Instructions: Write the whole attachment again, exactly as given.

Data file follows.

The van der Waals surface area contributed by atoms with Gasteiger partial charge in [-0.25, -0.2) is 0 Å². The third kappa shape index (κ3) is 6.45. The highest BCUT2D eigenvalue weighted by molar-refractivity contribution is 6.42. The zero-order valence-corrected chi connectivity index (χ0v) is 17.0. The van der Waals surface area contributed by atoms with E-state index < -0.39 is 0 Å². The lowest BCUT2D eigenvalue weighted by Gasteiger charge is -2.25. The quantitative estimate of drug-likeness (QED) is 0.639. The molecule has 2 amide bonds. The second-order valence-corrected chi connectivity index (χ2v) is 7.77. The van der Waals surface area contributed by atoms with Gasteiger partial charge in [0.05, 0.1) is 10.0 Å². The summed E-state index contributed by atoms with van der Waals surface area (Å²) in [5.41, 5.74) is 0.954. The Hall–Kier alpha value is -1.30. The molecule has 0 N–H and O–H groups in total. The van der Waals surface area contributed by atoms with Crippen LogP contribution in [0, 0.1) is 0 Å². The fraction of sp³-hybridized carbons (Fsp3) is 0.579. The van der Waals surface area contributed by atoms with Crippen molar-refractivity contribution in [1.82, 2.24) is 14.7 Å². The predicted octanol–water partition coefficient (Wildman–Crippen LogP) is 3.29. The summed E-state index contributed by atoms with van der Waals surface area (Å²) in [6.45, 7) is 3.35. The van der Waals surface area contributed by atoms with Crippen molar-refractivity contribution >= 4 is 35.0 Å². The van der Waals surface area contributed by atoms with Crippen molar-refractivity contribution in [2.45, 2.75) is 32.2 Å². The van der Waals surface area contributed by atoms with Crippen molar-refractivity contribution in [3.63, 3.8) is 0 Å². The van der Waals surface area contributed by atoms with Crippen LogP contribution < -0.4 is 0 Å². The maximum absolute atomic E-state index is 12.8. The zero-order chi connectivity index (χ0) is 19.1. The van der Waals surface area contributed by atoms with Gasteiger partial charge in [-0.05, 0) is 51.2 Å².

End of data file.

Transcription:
The van der Waals surface area contributed by atoms with Gasteiger partial charge in [-0.25, -0.2) is 0 Å². The third kappa shape index (κ3) is 6.45. The highest BCUT2D eigenvalue weighted by molar-refractivity contribution is 6.42. The zero-order valence-corrected chi connectivity index (χ0v) is 17.0. The van der Waals surface area contributed by atoms with E-state index < -0.39 is 0 Å². The lowest BCUT2D eigenvalue weighted by Gasteiger charge is -2.25. The quantitative estimate of drug-likeness (QED) is 0.639. The molecule has 2 amide bonds. The second-order valence-corrected chi connectivity index (χ2v) is 7.77. The van der Waals surface area contributed by atoms with Gasteiger partial charge in [0.05, 0.1) is 10.0 Å². The summed E-state index contributed by atoms with van der Waals surface area (Å²) in [5.41, 5.74) is 0.954. The Hall–Kier alpha value is -1.30. The molecule has 0 N–H and O–H groups in total. The van der Waals surface area contributed by atoms with Crippen LogP contribution in [0, 0.1) is 0 Å². The fraction of sp³-hybridized carbons (Fsp3) is 0.579. The van der Waals surface area contributed by atoms with Crippen molar-refractivity contribution in [1.82, 2.24) is 14.7 Å². The predicted octanol–water partition coefficient (Wildman–Crippen LogP) is 3.29. The summed E-state index contributed by atoms with van der Waals surface area (Å²) in [6.45, 7) is 3.35. The van der Waals surface area contributed by atoms with Crippen molar-refractivity contribution >= 4 is 35.0 Å². The van der Waals surface area contributed by atoms with Crippen molar-refractivity contribution in [2.45, 2.75) is 32.2 Å². The van der Waals surface area contributed by atoms with Crippen molar-refractivity contribution in [3.63, 3.8) is 0 Å². The van der Waals surface area contributed by atoms with Crippen LogP contribution < -0.4 is 0 Å². The maximum absolute atomic E-state index is 12.8. The zero-order chi connectivity index (χ0) is 19.1. The van der Waals surface area contributed by atoms with Gasteiger partial charge in [-0.05, 0) is 51.2 Å².